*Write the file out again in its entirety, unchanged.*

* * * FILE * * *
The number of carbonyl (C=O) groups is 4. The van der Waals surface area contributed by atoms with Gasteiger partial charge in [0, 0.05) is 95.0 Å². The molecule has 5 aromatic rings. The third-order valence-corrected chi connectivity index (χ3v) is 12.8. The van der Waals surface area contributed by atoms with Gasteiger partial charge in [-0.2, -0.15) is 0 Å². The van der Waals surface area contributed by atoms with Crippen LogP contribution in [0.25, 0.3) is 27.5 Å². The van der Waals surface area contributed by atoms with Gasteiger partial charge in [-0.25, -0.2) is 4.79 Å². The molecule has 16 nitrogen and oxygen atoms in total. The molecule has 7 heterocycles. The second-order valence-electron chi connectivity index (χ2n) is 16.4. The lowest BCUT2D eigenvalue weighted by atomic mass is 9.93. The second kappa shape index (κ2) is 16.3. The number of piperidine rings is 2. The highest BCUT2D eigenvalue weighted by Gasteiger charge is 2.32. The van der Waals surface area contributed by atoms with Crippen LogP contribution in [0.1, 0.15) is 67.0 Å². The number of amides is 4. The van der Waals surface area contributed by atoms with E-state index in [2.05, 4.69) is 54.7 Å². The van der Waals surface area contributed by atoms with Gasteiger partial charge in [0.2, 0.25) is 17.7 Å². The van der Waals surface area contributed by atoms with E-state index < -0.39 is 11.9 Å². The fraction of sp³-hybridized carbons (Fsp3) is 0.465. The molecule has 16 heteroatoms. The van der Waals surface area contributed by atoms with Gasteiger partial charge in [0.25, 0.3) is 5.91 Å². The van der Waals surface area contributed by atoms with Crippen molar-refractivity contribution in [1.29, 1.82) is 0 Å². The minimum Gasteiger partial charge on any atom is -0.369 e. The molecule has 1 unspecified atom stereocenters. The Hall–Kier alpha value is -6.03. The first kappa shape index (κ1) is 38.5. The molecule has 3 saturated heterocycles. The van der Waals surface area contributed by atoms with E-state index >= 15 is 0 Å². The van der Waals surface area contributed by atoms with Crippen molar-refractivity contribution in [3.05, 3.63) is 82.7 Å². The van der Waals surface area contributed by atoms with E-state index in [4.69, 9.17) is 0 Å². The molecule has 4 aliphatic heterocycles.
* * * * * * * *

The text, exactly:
The number of carbonyl (C=O) groups is 4. The van der Waals surface area contributed by atoms with Gasteiger partial charge in [0, 0.05) is 95.0 Å². The molecule has 5 aromatic rings. The third-order valence-corrected chi connectivity index (χ3v) is 12.8. The van der Waals surface area contributed by atoms with Gasteiger partial charge in [-0.2, -0.15) is 0 Å². The van der Waals surface area contributed by atoms with Crippen LogP contribution in [0.25, 0.3) is 27.5 Å². The van der Waals surface area contributed by atoms with Gasteiger partial charge in [-0.25, -0.2) is 4.79 Å². The molecule has 16 nitrogen and oxygen atoms in total. The molecule has 7 heterocycles. The second-order valence-electron chi connectivity index (χ2n) is 16.4. The lowest BCUT2D eigenvalue weighted by atomic mass is 9.93. The second kappa shape index (κ2) is 16.3. The number of piperidine rings is 2. The highest BCUT2D eigenvalue weighted by Gasteiger charge is 2.32. The van der Waals surface area contributed by atoms with Crippen LogP contribution in [0.1, 0.15) is 67.0 Å². The number of amides is 4. The van der Waals surface area contributed by atoms with E-state index in [2.05, 4.69) is 54.7 Å². The van der Waals surface area contributed by atoms with Gasteiger partial charge in [0.2, 0.25) is 17.7 Å². The van der Waals surface area contributed by atoms with E-state index < -0.39 is 11.9 Å². The fraction of sp³-hybridized carbons (Fsp3) is 0.465. The molecule has 16 heteroatoms. The van der Waals surface area contributed by atoms with Gasteiger partial charge in [0.25, 0.3) is 5.91 Å². The van der Waals surface area contributed by atoms with Crippen molar-refractivity contribution in [1.29, 1.82) is 0 Å². The minimum Gasteiger partial charge on any atom is -0.369 e. The molecule has 1 unspecified atom stereocenters. The Hall–Kier alpha value is -6.03. The first kappa shape index (κ1) is 38.5. The molecule has 3 saturated heterocycles. The van der Waals surface area contributed by atoms with E-state index >= 15 is 0 Å². The van der Waals surface area contributed by atoms with Crippen molar-refractivity contribution in [3.05, 3.63) is 82.7 Å². The van der Waals surface area contributed by atoms with E-state index in [4.69, 9.17) is 0 Å². The molecule has 4 aliphatic heterocycles.